Now that Michael Bennet has voted in lock step with his fellow Democrat senators against a well-qualified Supreme Court nominee, we think this raises a few serious questions about the future of the judiciary, and they hyper-politicization that Bennet has injected into the process.  Keep in mind that last year Bennet also voted against now-Supreme Court Justice Neil Gorsuch, a Coloradan with impeccable qualifications.

Let’s turn back the clock to a different era for comparison.  In the summer of 1993 Bill Clinton nominated Ruth Bader Ginsburg to the Supreme Court of the United States to replace the retiring Byron White.  There was no question of Ginsburg’s ultra-leftist approach to politics and jurisprudence at the time, yet she was conformed by the U.S. Senate in a 96 – 3 vote.  Even Sonya Sotomayor, nominated by President Obama in the first year of his highly divisive administration, flew through the senate with a 68 – 31 vote.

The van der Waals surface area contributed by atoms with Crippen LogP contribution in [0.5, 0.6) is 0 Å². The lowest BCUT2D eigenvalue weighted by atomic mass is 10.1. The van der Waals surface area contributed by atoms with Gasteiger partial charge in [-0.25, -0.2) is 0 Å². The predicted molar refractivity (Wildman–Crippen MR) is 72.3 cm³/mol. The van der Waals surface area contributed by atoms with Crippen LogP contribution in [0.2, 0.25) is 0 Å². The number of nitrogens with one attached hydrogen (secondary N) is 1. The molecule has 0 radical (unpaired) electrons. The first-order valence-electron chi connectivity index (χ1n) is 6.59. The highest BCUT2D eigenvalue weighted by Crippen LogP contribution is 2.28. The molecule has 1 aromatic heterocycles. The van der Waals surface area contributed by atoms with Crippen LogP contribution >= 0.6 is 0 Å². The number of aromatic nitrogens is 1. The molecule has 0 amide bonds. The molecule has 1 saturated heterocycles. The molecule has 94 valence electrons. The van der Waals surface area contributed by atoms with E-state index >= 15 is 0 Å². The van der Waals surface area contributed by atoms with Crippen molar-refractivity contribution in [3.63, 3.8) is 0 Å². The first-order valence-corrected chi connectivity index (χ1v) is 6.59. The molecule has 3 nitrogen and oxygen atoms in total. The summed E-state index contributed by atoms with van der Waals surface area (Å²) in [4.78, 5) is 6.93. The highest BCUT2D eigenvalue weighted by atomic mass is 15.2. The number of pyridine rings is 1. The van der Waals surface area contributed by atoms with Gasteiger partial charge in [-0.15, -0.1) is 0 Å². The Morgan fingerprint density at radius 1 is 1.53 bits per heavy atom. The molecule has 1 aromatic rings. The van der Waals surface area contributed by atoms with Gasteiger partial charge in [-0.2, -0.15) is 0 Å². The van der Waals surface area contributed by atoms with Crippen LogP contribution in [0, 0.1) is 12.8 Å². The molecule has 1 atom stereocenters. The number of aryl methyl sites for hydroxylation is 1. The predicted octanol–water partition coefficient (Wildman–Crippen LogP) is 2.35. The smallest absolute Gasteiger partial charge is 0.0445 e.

The bitter partisan example that Bennet sets today is a far cry from what was on display just a few short years ago, but his behavior begs the question: should court nominations be viewed through a strict political lens?  Is that what “advise and consent” means, as written in the Constitution?  According to the Bennet Standard, the answer is apparently yes.

And, then, comes the question of appropriate vetting of nominees.  By what standard does Bennet feel we should be using?  Does Bennet believe that is was more likely than not that Justice Kavanaugh sexually assaulted all or some of his accusers?  There has even been open talk by Democrats of stopping all Trump judicial nominations for the final two years if his first term if they take control of the Senate.

These issues cut both ways, and the example that Bennet is setting will certainly come back to bite Democrats at some point.  It will be interesting to see if he changes his tune.  Unfortunately for the Democrats, chances are Republicans won’t forget.  We’re playing under a new set of rules, and you can thank Bennet and his class of professional politicos for that new, lower standard.